Wow. That’s a different group, but it is equally as disturbing. It makes me realize that stories like these are not unique. I was only 11 or so when I found out that the group of kids I had idolized and thought were so cool had really been victims in need of help. I didn’t know how to process that information as a kid. That was the first time I had ever been scammed. I think they purposefully chose kids who were attractive and “cool” and of course they needed money to get to the next town so all the parents got out their checkbooks.

        I don’t know if this was a case of the dangers of religion or just a con artist who used religion and needy children as a front for his scam, but what it highlights for me is how god loving people are willing to implicitly trust any religious organization with their children and their pocketbooks. Scary.     

        • Ryanpatrick411

          I love this site. Growing up in north Florida in the 80s I never remember ppl trying to convert me. Why are we going backwards? These ppl are crazy! I remember a teacher who would pray during lunch and we would goof on her but she never ever tried to shove her beliefs down our throats.

          • Jesus saves!

            Jesus saves!!!!!!!!!!!!!!!!!!!!!!!!!!!!!!!!!!!!!!!

  • Lambert

    I just sent this message via the school districts site…

    Your own policy manual states that “The Bossier Parish School Board’s approach to teaching about religion shall be academic, not devotional” and yet you permit you staff to place bracelets for an event  (in a church!) being promoted by an evangelizing organization TeamImpact (http://www.team-impact.com) who’s only interest is in proselytizing. As they say on their web site “Bringing the new converts into the local body is paramount to TeamImpact”. How can this possible square with that policy manual? Do you not have any idea that this activity in a public school is completely illegal, being a breach of the 1st amendment to the constitution?I think you must agree that the school district’s funds would be much better used providing education to pupils instead of paying legal fees for court cases that will inevitably be lost.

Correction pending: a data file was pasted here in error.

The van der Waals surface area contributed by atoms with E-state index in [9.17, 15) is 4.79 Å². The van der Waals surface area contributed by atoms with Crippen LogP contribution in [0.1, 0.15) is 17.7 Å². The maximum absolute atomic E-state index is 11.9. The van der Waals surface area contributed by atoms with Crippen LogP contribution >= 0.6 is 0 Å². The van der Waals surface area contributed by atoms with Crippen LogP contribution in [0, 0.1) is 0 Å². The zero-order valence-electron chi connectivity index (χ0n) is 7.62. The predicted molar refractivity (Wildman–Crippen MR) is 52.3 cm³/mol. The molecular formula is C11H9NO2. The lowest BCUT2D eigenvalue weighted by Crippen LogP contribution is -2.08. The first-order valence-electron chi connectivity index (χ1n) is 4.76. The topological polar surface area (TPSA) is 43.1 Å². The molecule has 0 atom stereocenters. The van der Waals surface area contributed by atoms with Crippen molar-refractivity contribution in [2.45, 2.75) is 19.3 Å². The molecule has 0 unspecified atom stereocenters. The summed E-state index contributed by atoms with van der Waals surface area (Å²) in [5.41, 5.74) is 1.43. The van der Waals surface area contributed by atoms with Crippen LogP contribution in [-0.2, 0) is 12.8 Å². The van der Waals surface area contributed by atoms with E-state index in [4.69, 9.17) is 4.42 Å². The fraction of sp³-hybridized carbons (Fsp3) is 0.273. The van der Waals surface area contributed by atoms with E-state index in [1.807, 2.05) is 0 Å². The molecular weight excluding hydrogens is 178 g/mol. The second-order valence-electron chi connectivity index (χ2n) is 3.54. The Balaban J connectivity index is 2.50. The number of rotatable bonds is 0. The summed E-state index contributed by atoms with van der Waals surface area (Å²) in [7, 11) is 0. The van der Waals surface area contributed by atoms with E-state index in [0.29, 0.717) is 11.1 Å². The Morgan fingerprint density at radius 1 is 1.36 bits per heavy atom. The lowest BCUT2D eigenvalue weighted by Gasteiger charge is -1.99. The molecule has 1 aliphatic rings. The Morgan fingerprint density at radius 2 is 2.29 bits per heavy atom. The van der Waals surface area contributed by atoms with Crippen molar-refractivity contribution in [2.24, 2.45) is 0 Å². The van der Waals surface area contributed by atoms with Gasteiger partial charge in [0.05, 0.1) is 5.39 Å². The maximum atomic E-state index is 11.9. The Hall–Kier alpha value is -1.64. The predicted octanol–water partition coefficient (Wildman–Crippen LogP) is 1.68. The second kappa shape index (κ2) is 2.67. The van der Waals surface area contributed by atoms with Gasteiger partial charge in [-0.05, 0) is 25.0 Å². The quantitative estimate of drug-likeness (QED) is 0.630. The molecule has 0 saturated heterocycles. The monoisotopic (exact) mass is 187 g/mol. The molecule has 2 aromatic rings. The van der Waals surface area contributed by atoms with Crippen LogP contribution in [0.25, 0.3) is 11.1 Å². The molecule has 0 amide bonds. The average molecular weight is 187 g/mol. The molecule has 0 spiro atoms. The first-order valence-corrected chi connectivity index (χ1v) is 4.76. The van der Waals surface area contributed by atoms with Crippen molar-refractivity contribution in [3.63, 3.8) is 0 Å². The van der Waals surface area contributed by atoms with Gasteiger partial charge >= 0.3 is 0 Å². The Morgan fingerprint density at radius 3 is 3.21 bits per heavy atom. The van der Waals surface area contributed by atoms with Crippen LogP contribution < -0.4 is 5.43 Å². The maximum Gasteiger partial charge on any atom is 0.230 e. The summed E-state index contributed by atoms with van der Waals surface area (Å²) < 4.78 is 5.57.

• Kelli Smith

    “Does anyone think Christian families would sit around quietly if an
    atheist or Muslim group tried to run similar assemblies in public
    schools?”

    That statement is key.  Towards the end of my son’s school year last year, he brought home a flier from a local church advertising a day camp.  It stated that if your kid “recruited” others, they would get prizes.  We were not pleased.

    But when I told me non-atheist family about it they weren’t overly concerned, so I posed that question (“What if it were an atheist camp?”).  A straight answer was not offered.

    We see things like the camp flier and what Team Impact is trying to pull, and it seems like such a no-brainer that it’s totally inappropriate.  My biggest frustration with religion in this country is how hard it is for theists to take a look outside of their own beliefs and try to understand how negatively situations like this impact EVERYONE.

    • http://eternalbookshelf.wordpress.com Ani Sharmin

      Hemant:  “Does anyone think Christian families would sit around quietly if an atheist or Muslim group tried to run similar assemblies in public schools? Absolutely not. We’re not having it, either.”
      Kellie:  “My biggest frustration with religion in this country is how hard it is for theists to take a look outside of their own beliefs and try to understand how negatively situations like this impact EVERYONE.”

      I totally agree with these points.  I wish that people would try to imagine themselves in the other person’s position before advocating a certain action which affects the other person.

      It seems that people are only willing to pretend to put themselves in the other person’s position in order to advocate/excuse proselytizing (e.g. “If someone believed that I was going to Hell and had information that could save me, then I’d want them to tell me about it”).  However, that isn’t really a good way of putting themselves in the other person’s position, because they actually do believe in Christianity, so it’s not going to seem wrong to them.  They don’t stop for a second and think about what they would feel like if the hypothetical scenario included a belief that they don’t actually believe in.